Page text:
In the midst of the sightseeing, he stops at a trailer park and mistakes the kindness of a married woman for an advance. When he kisses her, she screams and kicks him out of the trailer. He is so stung by this rejection and the collapse of his life that he climbs on the roof of his trailer at night and asks God to forgive him and his wife to forgive him, prays and crosses himself. A shooting star seems to affirm his answer, and he wakes up the next morning literally saying that he has been born again.
When he goes to Denver, he is a different man. He tries to think of others and do the right thing, but it is hard after such a closed life. The denouement comes on the wedding night and lasts until he returns home and seeks to find out if he has contributed anything to life.
ABOUT SCHMIDT is every man and woman of any age who awakens from an unexamined life to the grace of forgiveness and relationship with others. The arc of the story is tightly wound, keeping the audience off balance until the very end. Humor and pathos are intertwined into a seamless fabric which draws the audience into the story yet keeps them from the obvious answers of our contemporary age. The Christian elements are clear, but presented in an off-putting, non-confrontational way that beckons the audience to take Schmidt’s journey with him. Finally, Schmidt is a real person with complex motivations that slowly reveal themselves in his words, deeds and letters to Ndugu.
Schmidt is not an ordinary sinner although he lives an apparently ordinary life. His sin is focusing so much on doing the right thing that he forgets to love those closest to him. In fact, he does love them by providing for them in his taciturn way, but the filmmakers are not as generous toward Schmidt.
Regrettably, in their attempt to portray the real world, the filmmakers have inserted some profanity, some pictures of nudes in a former hippie’s home, some frank sexual discussion, which embarrasses Schmidt, and an old hippie divorcee, Roberta, played with great conviction by Kathy Bates, who strips naked to join Schmidt in a hot tub, although Schmidt runs from her advances and foul stories. Therefore, ABOUT SCHMIDT is not for children or teenagers. This is regrettable because the movie is so pre-evangelistically Christian that it should have been made to be accessible to all ages, and the direction is so subtle that it was unnecessary to portray the raunchy elements in as broad a fashion – after all, Schmidt rejects all the Roberta’s advances.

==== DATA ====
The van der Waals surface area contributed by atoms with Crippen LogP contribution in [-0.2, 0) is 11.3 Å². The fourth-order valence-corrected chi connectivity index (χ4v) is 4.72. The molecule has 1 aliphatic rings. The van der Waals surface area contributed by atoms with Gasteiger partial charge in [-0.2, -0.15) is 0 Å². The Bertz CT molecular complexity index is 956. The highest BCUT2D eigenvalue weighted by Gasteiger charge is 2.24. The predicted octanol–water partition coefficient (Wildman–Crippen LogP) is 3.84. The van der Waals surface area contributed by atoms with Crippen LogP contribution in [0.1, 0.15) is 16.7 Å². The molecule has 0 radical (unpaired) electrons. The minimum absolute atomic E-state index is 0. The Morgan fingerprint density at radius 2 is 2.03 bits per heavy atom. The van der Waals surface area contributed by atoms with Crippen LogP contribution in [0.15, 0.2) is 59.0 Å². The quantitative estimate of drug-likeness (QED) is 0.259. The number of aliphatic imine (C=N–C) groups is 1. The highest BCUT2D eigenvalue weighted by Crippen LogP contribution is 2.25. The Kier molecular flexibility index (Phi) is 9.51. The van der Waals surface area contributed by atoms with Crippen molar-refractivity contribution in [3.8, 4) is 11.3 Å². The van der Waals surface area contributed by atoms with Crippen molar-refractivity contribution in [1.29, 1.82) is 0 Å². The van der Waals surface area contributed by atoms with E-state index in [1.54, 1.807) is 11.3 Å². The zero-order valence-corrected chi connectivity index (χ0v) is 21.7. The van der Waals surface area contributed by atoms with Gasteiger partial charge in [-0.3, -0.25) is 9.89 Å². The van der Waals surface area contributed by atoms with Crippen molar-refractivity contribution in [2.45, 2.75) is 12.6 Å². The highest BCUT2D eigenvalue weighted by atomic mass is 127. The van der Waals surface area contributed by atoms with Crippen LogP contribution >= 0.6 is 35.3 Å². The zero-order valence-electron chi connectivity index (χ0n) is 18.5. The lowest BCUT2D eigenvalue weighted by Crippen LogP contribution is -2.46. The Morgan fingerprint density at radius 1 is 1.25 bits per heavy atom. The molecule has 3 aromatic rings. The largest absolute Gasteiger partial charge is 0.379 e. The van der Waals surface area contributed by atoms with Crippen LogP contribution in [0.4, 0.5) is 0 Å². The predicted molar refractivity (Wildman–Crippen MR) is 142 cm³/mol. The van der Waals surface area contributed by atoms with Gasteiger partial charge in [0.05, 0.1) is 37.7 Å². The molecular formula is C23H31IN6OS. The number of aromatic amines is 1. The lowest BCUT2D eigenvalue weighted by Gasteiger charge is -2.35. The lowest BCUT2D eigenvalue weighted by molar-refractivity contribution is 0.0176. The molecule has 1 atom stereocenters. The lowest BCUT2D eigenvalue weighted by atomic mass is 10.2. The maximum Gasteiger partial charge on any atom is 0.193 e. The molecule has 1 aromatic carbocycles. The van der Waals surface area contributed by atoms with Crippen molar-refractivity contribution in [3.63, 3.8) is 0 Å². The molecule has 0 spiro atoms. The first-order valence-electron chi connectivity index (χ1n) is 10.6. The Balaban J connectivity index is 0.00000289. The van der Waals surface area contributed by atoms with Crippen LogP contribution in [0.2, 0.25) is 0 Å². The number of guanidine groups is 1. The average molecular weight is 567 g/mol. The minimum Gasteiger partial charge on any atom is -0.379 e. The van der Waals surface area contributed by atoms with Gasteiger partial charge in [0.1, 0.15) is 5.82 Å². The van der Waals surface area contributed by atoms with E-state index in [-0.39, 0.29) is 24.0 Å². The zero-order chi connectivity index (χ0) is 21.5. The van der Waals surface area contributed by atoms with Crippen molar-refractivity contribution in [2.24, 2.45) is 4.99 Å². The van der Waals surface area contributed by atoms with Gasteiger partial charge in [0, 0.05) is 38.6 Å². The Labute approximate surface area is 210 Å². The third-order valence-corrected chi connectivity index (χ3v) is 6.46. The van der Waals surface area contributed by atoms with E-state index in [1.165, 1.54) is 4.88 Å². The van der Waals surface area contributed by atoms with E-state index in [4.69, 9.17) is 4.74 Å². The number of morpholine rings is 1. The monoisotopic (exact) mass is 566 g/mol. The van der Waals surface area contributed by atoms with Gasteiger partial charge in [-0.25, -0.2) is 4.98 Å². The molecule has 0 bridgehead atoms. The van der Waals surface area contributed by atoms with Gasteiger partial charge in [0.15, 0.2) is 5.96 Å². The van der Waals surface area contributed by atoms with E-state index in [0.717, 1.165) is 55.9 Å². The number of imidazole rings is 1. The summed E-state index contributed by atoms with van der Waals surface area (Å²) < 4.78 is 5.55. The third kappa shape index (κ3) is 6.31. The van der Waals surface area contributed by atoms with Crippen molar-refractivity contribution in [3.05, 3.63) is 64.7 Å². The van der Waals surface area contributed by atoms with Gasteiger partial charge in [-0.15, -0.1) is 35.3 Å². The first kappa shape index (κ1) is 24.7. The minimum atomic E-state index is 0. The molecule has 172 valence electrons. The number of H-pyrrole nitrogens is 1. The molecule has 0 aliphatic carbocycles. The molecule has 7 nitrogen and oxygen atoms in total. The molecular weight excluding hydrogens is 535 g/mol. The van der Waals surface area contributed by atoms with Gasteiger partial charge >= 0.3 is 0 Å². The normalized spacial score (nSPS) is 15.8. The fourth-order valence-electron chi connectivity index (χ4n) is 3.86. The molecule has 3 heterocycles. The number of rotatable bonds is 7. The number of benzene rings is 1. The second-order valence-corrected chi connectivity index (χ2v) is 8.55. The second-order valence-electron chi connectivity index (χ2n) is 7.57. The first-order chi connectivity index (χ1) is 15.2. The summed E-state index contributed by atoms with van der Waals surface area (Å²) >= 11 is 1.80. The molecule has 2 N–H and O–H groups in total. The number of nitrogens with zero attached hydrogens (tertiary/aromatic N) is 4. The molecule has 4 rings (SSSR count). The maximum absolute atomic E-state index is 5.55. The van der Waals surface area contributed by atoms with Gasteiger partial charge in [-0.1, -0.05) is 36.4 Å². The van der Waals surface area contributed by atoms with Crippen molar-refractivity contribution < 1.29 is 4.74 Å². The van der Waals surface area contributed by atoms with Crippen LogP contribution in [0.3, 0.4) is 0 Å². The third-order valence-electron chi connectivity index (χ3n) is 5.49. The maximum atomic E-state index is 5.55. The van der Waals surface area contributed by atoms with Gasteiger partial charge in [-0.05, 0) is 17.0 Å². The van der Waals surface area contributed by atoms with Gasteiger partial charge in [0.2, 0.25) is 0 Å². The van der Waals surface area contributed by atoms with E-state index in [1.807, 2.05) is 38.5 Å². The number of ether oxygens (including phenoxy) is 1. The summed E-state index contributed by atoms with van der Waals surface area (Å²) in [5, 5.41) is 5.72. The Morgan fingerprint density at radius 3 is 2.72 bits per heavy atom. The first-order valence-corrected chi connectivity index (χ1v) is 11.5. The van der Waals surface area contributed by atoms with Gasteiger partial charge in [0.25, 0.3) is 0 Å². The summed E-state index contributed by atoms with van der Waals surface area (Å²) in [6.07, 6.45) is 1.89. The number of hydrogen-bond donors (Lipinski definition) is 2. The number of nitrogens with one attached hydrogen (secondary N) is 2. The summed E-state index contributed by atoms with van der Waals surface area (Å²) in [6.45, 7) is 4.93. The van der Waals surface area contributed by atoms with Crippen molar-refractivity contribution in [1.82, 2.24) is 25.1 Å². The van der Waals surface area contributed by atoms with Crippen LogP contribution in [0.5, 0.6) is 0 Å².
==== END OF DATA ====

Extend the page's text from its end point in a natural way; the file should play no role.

Considering the subtlety of the direction by Alexander Payne, Jack Nicholson told MOVIEGUIDE® that he turned in a “silent movie performance.” Alexander Payne told Jack not to play the jokes, which are even funnier because of their subtlety. ABOUT SCHMIDT is the best movie ever made about being "born again."
ABOUT SCHMIDT is a Christian movie with a Lutheran flavor. Jack Nicholson plays Warren Schmidt, a man who finds himself unemployed. As he watches television at home, he decides to adopt an orphan in Tanzania named Ndugu for $22 a month. An ad tells him to write Ndugu a letter with his donation, and he proceeds to confess his disdain for his wife and all the many tribulations of his life, including the fact that he gave up his dreams to support his family and they do not care. One day, a family tragedy causes Schmidt to re-examine his life. He becomes a born again Christian and tries to make amends for the wrongs he has done.
ABOUT SCHMIDT is a funny, subtle, on-the-edge, droll, slightly sarcastic, clever, brilliant, jaundiced, poignant, heart-rending, emotive portrait of an elderly man being born again, in a Christian sense. The movie has an edge about it, however, that will keep viewers guessing. Thus, it contains some adult content not suitable for children or teenagers. The Christian elements are clear, but are presented in an off-putting, non-confrontational way that beckons the audience to take Schmidt’s journey with him